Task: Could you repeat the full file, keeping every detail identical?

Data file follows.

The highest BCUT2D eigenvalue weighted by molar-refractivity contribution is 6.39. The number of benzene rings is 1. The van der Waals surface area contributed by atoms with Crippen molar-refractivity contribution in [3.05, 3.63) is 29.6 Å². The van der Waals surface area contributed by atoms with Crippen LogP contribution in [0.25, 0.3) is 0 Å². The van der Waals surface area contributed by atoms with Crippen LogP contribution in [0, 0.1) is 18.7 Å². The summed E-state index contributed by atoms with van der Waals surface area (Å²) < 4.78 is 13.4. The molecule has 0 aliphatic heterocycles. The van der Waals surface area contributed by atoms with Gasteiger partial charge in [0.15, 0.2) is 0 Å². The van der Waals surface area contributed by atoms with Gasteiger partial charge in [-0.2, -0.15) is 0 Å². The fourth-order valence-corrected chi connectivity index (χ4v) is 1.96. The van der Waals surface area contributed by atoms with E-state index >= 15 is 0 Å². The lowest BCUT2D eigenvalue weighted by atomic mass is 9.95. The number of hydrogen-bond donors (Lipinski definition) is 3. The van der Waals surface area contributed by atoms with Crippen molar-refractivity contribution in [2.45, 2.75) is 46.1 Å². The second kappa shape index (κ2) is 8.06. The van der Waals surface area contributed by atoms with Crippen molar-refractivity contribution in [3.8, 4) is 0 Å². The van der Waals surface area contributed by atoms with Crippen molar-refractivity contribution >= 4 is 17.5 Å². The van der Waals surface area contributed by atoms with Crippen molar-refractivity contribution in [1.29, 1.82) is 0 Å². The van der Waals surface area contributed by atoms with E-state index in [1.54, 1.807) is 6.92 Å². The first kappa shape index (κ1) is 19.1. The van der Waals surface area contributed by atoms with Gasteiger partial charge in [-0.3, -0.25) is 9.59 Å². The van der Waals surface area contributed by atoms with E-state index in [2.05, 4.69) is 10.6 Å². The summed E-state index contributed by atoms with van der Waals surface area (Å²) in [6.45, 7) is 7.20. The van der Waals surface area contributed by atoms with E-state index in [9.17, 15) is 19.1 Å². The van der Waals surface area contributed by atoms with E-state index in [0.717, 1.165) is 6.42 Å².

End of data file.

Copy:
The highest BCUT2D eigenvalue weighted by molar-refractivity contribution is 6.39. The number of benzene rings is 1. The van der Waals surface area contributed by atoms with Crippen molar-refractivity contribution in [3.05, 3.63) is 29.6 Å². The van der Waals surface area contributed by atoms with Crippen LogP contribution in [0.25, 0.3) is 0 Å². The van der Waals surface area contributed by atoms with Crippen LogP contribution in [0, 0.1) is 18.7 Å². The summed E-state index contributed by atoms with van der Waals surface area (Å²) < 4.78 is 13.4. The molecule has 0 aliphatic heterocycles. The van der Waals surface area contributed by atoms with Gasteiger partial charge in [0.15, 0.2) is 0 Å². The van der Waals surface area contributed by atoms with Gasteiger partial charge in [-0.2, -0.15) is 0 Å². The fourth-order valence-corrected chi connectivity index (χ4v) is 1.96. The van der Waals surface area contributed by atoms with E-state index >= 15 is 0 Å². The lowest BCUT2D eigenvalue weighted by atomic mass is 9.95. The number of hydrogen-bond donors (Lipinski definition) is 3. The van der Waals surface area contributed by atoms with Crippen molar-refractivity contribution in [2.45, 2.75) is 46.1 Å². The second kappa shape index (κ2) is 8.06. The van der Waals surface area contributed by atoms with Crippen molar-refractivity contribution in [3.8, 4) is 0 Å². The van der Waals surface area contributed by atoms with Crippen molar-refractivity contribution >= 4 is 17.5 Å². The van der Waals surface area contributed by atoms with Crippen molar-refractivity contribution in [1.29, 1.82) is 0 Å². The van der Waals surface area contributed by atoms with E-state index in [1.54, 1.807) is 6.92 Å². The first kappa shape index (κ1) is 19.1. The van der Waals surface area contributed by atoms with Gasteiger partial charge in [-0.3, -0.25) is 9.59 Å². The van der Waals surface area contributed by atoms with E-state index in [2.05, 4.69) is 10.6 Å². The summed E-state index contributed by atoms with van der Waals surface area (Å²) in [6.45, 7) is 7.20. The van der Waals surface area contributed by atoms with E-state index in [9.17, 15) is 19.1 Å². The van der Waals surface area contributed by atoms with E-state index in [0.717, 1.165) is 6.42 Å².